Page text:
When Timberwolves guards Jimmy Butler and Jamal Crawford were both late scratches when the Wolves faced the Raptors last week, my first strange thought was that they had strategically picked a point in the season to both get some rest and put more responsibility on Karl-Anthony Towns and especially Andrew Wiggins to carry the team.
Head coach Tom Thibodeau added to the mystery by being evasive when asked about Butler’s knee injury, saying “he may have” when asked by reporters if Butler had an MRI performed. Butler was deemed to not be walking with a limp after the Raptors game.
But while that makes a certain amount of psychological sense and perhaps even strategic sense, it is more the stuff of conspiracy theories than anything.
Crawford is a durable veteran who played all 82 games last season and has been a key contributor here. Butler has a reputation for being as competitive as they come. Crawford returned after missing two games with his toe injury. Butler — who is in the top five in average minutes played per game this season in the NBA — has now missed four in a row.
If we take both injuries at face value as legitimate — and again, unless we are reading too deeply into things there’s no reason not to — the next question is this: How worried should we be about Butler’s knee?
In the short-term, the absence of Butler and Crawford was actually a boon for the Timberwolves. Wiggins was sensational against the Raptors in a huge win, and he was even better in another good win against the improving Clippers. If Thibodeau had hoped other players, particularly Wiggins, would step up to fill the void left by Butler and Crawford, those games validated those hopes and proved the Wolves — who were blown out twice earlier this year in games Butler missed — could win without their new star.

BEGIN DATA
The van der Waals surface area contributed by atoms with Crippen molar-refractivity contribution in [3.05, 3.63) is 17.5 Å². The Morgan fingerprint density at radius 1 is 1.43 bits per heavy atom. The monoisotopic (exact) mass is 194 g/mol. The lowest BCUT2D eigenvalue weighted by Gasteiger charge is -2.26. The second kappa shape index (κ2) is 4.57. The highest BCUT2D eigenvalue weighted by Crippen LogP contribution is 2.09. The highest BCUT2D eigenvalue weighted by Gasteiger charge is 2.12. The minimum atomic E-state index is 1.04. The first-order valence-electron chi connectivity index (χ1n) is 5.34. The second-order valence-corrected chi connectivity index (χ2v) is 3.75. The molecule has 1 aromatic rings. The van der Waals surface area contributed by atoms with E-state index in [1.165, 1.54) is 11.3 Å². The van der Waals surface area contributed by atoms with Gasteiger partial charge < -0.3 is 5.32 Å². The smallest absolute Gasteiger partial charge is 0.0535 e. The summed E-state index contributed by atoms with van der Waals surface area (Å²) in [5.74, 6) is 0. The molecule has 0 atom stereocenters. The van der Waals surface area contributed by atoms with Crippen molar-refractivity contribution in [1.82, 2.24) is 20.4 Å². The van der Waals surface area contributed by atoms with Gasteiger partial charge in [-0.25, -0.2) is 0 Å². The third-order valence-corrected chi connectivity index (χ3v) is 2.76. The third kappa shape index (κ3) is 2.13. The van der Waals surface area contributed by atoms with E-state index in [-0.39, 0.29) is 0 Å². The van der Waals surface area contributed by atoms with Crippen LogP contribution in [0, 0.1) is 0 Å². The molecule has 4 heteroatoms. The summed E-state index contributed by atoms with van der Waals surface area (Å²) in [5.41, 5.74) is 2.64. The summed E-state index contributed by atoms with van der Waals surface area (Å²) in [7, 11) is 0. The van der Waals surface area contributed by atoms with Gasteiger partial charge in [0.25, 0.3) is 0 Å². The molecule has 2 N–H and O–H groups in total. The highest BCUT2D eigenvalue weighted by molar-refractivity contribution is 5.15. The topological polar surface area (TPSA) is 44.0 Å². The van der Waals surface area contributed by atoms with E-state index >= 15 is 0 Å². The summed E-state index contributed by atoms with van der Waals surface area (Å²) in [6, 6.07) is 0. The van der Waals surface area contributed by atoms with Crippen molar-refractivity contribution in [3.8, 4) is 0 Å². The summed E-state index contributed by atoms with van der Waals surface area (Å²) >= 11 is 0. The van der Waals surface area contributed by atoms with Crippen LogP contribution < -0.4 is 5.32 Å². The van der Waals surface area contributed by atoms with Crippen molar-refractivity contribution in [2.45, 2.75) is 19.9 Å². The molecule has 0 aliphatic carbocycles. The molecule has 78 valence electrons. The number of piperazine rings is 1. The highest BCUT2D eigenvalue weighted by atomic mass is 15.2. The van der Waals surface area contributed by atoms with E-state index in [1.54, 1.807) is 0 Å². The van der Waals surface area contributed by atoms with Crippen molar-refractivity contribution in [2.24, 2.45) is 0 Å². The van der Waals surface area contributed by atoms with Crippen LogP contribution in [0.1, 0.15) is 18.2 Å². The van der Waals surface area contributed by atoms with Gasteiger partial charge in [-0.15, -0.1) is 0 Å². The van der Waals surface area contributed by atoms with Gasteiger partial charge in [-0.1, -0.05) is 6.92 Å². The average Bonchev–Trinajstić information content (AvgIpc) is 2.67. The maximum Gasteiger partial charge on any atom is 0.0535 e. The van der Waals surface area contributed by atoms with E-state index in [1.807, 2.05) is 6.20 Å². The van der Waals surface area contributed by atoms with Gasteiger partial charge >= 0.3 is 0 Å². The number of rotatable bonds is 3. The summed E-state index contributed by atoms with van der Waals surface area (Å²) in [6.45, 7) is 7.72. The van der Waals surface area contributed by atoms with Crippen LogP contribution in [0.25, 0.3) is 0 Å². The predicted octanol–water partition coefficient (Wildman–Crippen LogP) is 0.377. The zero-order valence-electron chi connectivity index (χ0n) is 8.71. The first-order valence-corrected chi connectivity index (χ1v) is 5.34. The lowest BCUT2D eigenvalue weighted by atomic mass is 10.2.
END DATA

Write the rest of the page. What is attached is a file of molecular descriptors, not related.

The last two games, though, have been a much different story. Minnesota gave up 43 points in the third quarter of a 123-114 loss at Portland, and then had to play Golden State on a back-to-back, losing 126-113 in a game that never felt in doubt. The Wolves easily could have lost both of those tough games even with Butler healthy, but his absence is certainly being felt.
Even in those two wins over the Raptors (115-109) and Clippers (126-118) the Wolves had defensive lapses. Their defensive rating in the last four games, with Butler out, is 119.4 — second-to-last in the NBA during that span behind only the Knicks. Considering the Wolves with Butler had a recent stretch where they held seven consecutive opponents under 100 points, that’s a big lapse.
The good news is Butler doesn’t seem too far off from returning. He at least warmed up before the Golden State game before deciding he couldn’t go. And the Wolves, who are in the overall midst of a tough stretch of games, get a little reprieve in short-term with their next two games against the Nets (18-30) at Target Center and on the road against the Hawks (14-33). Even if Butler shut it down until the all-star break — the Wolves have 10 more games, several winnable, until then — the Wolves should be OK.
Beyond that, though, it’s pretty obvious that any hopes the Wolves have of not just making the playoffs but getting a favorable seed and advancing hinge largely on Butler.
Long story short: Until Butler is back, the knee is a reason to worry.